It was unbelievable to me! I told him he could go right ahead and call my boss but I wasnt having anything to do with a drug task force. I was threatened and harrassed for over three hours by this ‘public servant’. The man who was arrested with me was subject to the same harassment. Finally, it was time to be driven to the courthouse. Before I left, I overheard “Officer Roache” call the drug task force office. He told the person on the other end of the phone, “I have someone for you”. He told them I was being taken to the courthouse, and they should put some additonal pressure on me at that time. I don’t know what happened because I never had the pleasure of meeting the “Drug Task Force” cop. Another cop drove me to the courthouse and he started asking me questions about heroin. He asked me where I bought drugs, where I got syringes, and who my friends were. I told him the same thing I told the other cop, that I wasn’t being arrested on a drug charge, and I couldn’t understand why they continued questioning me. I also told him I did not do heroin, and hadn’t for many years. He asked me questions about my passenger. When I explained he was only an acquaintance, the patrolman acted like he thought I was lying.
After I went before the Judge at the courthouse, I was immediately released. My “crime” ie; owing a small fine for a traffic violation, was dismissed. I promptly paid the fine. Unfortunately, it cost me over $140.00 for a cab to pick up my car, the towing fee and storage charge.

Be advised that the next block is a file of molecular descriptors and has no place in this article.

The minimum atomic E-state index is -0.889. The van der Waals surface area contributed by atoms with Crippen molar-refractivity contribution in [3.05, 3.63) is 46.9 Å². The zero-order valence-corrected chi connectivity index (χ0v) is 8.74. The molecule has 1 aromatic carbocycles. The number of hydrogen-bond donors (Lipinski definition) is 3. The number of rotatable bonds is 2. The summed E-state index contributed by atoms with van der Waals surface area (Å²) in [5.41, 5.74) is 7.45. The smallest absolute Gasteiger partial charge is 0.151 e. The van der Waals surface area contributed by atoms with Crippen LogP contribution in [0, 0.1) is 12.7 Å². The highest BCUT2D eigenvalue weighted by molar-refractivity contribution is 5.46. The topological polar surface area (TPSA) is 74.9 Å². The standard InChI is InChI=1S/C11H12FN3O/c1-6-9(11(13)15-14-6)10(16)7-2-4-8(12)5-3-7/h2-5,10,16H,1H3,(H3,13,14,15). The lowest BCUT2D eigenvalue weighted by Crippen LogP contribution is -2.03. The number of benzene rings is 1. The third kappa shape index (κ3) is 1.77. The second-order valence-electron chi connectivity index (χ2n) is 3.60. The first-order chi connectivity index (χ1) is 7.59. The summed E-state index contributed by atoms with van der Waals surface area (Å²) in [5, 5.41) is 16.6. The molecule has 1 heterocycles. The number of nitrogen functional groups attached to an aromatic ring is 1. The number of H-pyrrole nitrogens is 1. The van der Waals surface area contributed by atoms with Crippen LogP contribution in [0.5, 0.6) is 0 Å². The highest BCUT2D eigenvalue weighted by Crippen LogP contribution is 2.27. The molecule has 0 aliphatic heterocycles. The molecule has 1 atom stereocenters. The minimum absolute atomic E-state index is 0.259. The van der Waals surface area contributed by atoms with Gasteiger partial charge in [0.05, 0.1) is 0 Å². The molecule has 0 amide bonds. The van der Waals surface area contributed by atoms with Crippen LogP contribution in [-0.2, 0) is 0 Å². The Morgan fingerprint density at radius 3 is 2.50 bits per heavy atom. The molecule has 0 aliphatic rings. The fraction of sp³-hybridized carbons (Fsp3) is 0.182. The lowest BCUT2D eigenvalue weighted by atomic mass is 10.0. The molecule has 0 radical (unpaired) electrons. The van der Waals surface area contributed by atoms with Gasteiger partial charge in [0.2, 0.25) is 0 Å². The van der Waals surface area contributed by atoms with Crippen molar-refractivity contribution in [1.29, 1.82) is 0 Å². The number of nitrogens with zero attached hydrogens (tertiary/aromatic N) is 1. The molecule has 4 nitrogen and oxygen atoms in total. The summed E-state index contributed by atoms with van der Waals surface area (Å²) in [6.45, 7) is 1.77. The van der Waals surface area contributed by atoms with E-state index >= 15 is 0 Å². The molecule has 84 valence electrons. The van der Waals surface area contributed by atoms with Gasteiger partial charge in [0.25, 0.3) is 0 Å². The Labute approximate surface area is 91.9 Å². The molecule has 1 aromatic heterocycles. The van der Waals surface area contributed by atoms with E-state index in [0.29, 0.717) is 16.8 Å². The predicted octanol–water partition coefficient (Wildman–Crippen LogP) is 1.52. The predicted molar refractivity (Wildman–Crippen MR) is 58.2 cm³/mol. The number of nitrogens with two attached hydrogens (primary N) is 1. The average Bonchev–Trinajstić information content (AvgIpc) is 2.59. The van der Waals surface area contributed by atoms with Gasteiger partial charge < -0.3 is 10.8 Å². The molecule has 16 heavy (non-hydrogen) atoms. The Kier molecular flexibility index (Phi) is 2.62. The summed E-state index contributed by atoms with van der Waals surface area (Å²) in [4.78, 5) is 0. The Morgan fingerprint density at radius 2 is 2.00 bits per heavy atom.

After this incident, I considered hiring a lawyer and suing for harrassment. I also considered calling the ACLU. I ended up doing neither. I live in a small community, and I have a good job. I am a medical professional. Very few people know I am on methadone, and I have managed to keep my drug addiction hidden from almost everyone. I didn’t want to risk my job and my anonymity. Something needs to be done about harrassment of MMT patients, though. I no longer attend this particular clinic, but, up until the time I transferred, people were still being stopped and harrassed. How often do you see a police car parked in front of a kidney dialysis center stopping patients and running warrant checks? How often do people leaving a doctor’s office or a pharmacy get stopped and arrested? People on methadone are on a prescribed medical treatment, and, not only have to endure being treated unfairly by the very staff that are supposed to be our treatment providers, we also have to worry about cops waiting for us to get our treatment.
I don’t know what the answer is. One thing I do know, is that since the methadone clinic was opened in my area the crime rate has decreased significantly. I would think the police would take this into consideration before harrassing and trying to scare people from going to the clinic. Hopefully, some day we will be treated just like any other group of patients, and not like criminals.